You can’t get a taste of Hanover without visiting one of the many markets; from the old-fashioned farmer’s market to locally-sourced specialty foods, local markets bring a taste of Hanover to your home. The Hanover Market House Spending a Saturday morning at the Hanover Market house sends you back in time; back to a much simpler way of life. Fresh fruits and vegetables, hand-cut meats, local crafters and mouth-watering pastries are all staples inside the market house, located on E. Chestnut Street since 1933. Originally an open air building located on center square, the first market house was built in 1815. In addition to produce, this early market also housed the town’s only jail cell. During the Civil War, soldiers on horseback rode through the market, thinking it a covered bridge. This building was torn down in 1872, and the market was located for some time in the Hanover Opera House on West Chestnut Street. The current market building was erected in 1933, to replace a dance hall that was attracting an ‘unsavory crowd’, according to the market’s website. For the past 80 years, the Hanover Market house has been home to vendors selling everything from fresh produce, meats and baked goods to crafts, décor and specialty items. “The market is truly a one stop shop,” said Christopher Arter, owner of Christopher Cringle’s. Arter set up shop in the market house after a few years of waiting for a space to open. The market offers an affordable alternative to opening up a brick and mortar location, important for Arter and other vendors who have full time jobs outside of their market stand. “The market is only open on Saturday mornings, which is attractive to those who use their market booth as a supplemental income,” explains Arter. “That said, the market is a great advertisement. People who shop here are well connected with others in town. Word of mouth is the best type of advertisement, and if you stand out, it’s hard to say what will happen!” Arter’s space is one of those that stands out in the market house. Serving as Hanover’s Christmas specialists, Christopher Cringle’s offers a wide selection of hard-to-find seasonal lighting, decorations, and even giftware and other holiday décor, including Halloween and patriotic items. Their unique expertise also includes pre-lit tree repair and custom holiday decorating. “Being in the market is great of a seasonal business like ours. Even during the off season, people are walking past your stand, and just might find something that catches their eye.” Locals will pack the Hanover Market House early, but 30-plus vendors are open Saturdays from 6 a.m. to 12 p.m., year round. Two restaurants serve both breakfast and lunch; perfect for the early-bird and the late risers. Carriage House Market Heather Sheppard-Lunn knows a thing or two about Hanover locals, as 99 percent of her inventory at the Carriage House Market is sourced within 100 miles of the building. Helping shoppers to relate to the regions’ vibrant agricultural traditions, Sheppard-Lunn works directly with local farmers and merchants and sticks to seasonal foods, thereby ensuring high-quality, great-tasting produce, meats, cheeses and specialty foods. Sheppard-Lunn believes that traditions give people a sense of place, and follows through on this belief by offering fresh-baked bread, homemade soups, and seasonal, local traditions such as fasnachts- a doughy treat coming from the Pennsylvania Dutch who originally settled the region, meant to use the last of the sweets and fats on the last day before Lent. The market offers preservative-free and made to order fasnachts year round, and uses a funnel-cake style batter sprinkled with sugar as opposed to the traditional yeast doughnut. The Markets at Hanover The Carriage House isn’t the only spot for Pennsylvania Dutch traditions in Hanover. At The Markets at Hanover, located on Broadway, shoppers will find themselves faced with a wide array of PA Dutch treats including sho-fly and whoopee pies, scrapple or panhaas, and pantry staples like pickles, jams and jellies. Shady Maple, a Lancaster County favorite, has set up shop in Hanover to offer its famous baked goods, bulk baking supplies and fresh bread. Continuing the theme of local produce, the Markets at Hanover also feature a number of farm stands that stock fresh fruits and vegetables for the local-minded shopper. Elizabeth Silbaugh-Johnides, manager of The Markets at Hanover, sees the markets as an incubator for fledgling businesses and entrepreneurs. With low overhead, the markets offer a trial period for businesses to test the water with their products. Back to their Roots As businesses look to markets to get their footing, Hanover shoppers also turn to the markets as a must-stop in their shopping routine. Once a tradition of their parents and grandparents, younger people are making a habit of stopping by a market on a regular basis. “We do have a prominent crowd of elder and retired folks who remember shopping downtown and dealing with smaller, locally owned businesses,” said Arter. “But we’re also seeing more and more young couples and families, as people become more aware of where their food comes from and the demand for local rises.” For the planted Hanovarian and visitor alike, a stop at one of Hanover’s unique markets is a can’t-miss experience, and even an important social requirement. “You’re sure to run into someone you know at market.” This article first appeared in the 2015 “Discover Hanover” magazine. If you would like additional information about “Discover Hanover” or would like to appear in an upcoming issues, please contact Katy King, Marketing & PR Director. Related posts: 10 Great Things to do in Hanover This Weekend Discover Hanover’s History with Historic Tours Discover Hanover: Hanover Shoe Farms...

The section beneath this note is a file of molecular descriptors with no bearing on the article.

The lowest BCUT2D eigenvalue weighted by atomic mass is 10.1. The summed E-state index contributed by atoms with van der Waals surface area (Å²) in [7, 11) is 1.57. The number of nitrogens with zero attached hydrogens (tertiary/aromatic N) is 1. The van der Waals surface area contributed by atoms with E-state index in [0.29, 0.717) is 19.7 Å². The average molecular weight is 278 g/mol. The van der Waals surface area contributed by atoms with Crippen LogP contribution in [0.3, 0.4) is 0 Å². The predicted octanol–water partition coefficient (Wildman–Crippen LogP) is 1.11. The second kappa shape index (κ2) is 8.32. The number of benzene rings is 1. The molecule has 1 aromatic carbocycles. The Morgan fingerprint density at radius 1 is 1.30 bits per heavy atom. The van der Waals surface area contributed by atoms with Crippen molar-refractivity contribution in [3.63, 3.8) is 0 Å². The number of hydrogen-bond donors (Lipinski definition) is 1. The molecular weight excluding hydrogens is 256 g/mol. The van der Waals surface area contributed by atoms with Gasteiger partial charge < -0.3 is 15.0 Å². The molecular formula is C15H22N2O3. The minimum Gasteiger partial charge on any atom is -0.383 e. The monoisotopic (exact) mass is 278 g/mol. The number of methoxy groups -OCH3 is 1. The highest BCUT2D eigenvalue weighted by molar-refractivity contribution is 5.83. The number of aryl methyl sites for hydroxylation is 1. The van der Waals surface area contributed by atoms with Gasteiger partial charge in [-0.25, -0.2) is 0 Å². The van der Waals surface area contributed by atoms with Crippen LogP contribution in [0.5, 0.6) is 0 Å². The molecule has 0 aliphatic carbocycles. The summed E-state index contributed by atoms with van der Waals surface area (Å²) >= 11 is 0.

Small Business Marketing with the Chamber